Agamemnon

The word “justice” and “destiny” keep gurgling up in Robert Fagles' translation of Aeschylus' 2500-year old tragedy, and both the play and this production are at odds trying to fathom the workings of war, and where God (or the gods, in the case of the ancient Greeks) weighs in on the causes of bloodshed and misery. Much later, in liturgical text, Saint Anthony, visiting hell, asks the devil, “And what is the purpose of all this?” The devil replies, “There is no purpose.” That's largely the view of princess Cassandra (Francesca Faridany), dragged from her home in Troy as a slave and concubine in triumphant General Agamemnon's (Delroy Lindo) war cart back to Argos. With hollow eyes and, as Sophocles called it in Ajax, that blank “thousand yard stare,” Cassandra glares defiant, wordless – for a while. Agamemnon's queen, silver-haired Clytemnestra (Tyne Daly) welcomes her into the house in a speech saturated with hostile subtext. (She also welcomes home her long-departed husband, and she has an “issue” with him as well. Once the royal couple have withdrawn into the house, Faridany's Cassandra cuts loose with a speech delivered with harrowing conviction and convulsions that mark the one moment where Wadsworth's formally postured production – costumed by Rachel Myers in color-coordinated togas and wraps -- actually springs to life. This isn't because the other actors don't deliver with superb enunciation, clarity and obvious concern over the curses that continue to plague their characters and their kingdom. It's because Stephen Wadsworth stages the play with the formality of an opera. The only instruments for the music, however, are the actors themselves, sometimes speaking, sometimes chanting in unison, with crescendos and decrescendos, rendering Fagles' beautiful, dense translation as a poetical music which grasps, with straws of logic, for some comprehension of the chasm between justice and revenge. When Cassandra finally speaks her “aria,” it smashes through the carefully manicured presentation with a dance of death, and prophecies of coming destruction – including her own – that takes the production from a debate about Things That Matter into an irrational and surreal explication drawn from the horrors of war. Her speech and its presentation defy all of the argumentation, and its emotional logic, that has come before. It's a portrait of madness that is the essence of the world, as though Cassandra alone met with the devil, who told her, “There is no purpose.”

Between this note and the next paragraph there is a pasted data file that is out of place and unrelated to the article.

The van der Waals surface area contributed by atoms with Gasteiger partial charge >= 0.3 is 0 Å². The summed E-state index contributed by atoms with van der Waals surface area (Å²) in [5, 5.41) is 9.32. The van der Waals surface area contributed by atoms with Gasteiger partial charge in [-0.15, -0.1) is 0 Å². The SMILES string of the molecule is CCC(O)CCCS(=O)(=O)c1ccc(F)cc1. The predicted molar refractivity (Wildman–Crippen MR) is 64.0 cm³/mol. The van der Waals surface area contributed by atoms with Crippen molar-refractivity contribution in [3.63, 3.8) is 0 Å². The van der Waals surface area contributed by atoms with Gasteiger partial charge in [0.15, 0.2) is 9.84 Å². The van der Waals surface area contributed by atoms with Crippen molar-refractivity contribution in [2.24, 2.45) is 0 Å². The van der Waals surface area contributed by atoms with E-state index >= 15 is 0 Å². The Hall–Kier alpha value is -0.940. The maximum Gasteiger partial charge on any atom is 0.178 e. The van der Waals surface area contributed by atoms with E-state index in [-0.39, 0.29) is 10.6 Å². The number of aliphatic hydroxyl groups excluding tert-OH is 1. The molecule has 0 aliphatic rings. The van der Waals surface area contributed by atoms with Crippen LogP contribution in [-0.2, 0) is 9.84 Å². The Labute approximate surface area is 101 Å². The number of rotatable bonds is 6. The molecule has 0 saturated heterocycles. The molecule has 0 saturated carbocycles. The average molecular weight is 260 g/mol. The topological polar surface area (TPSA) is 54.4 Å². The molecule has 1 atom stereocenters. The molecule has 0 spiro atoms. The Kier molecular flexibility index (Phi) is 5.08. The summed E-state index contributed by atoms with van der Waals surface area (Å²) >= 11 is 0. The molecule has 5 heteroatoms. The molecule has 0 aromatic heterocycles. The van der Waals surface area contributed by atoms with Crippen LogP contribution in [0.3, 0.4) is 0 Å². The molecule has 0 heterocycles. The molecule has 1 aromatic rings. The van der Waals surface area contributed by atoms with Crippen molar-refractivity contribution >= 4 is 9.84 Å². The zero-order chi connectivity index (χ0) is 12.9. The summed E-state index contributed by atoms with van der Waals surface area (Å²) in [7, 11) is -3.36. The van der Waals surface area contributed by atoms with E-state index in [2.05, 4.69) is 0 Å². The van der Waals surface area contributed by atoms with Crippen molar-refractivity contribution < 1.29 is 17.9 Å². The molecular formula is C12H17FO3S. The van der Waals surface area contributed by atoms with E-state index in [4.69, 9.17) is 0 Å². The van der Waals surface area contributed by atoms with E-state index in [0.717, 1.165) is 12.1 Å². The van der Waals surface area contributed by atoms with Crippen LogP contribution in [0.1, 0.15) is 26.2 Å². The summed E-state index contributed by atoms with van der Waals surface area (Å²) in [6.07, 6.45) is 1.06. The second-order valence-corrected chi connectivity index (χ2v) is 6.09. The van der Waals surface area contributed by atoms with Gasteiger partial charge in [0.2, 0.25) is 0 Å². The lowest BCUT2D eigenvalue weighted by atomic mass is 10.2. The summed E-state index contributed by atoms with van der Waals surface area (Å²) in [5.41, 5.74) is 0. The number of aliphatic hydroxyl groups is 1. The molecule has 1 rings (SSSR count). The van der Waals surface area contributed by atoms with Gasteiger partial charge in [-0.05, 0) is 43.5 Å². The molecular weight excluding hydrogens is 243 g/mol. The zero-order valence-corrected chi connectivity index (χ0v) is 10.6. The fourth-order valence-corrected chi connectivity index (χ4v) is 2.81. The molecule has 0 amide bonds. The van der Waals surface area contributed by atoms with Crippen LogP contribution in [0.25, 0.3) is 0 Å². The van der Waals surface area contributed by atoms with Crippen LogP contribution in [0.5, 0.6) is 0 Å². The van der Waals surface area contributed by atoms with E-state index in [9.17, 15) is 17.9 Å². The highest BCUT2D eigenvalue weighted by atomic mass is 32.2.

Thursdays-Saturdays, 8 p.m. Starts: Sept. 4. Continues through Sept. 27, 2008


Sponsor Content

More CALENDAR News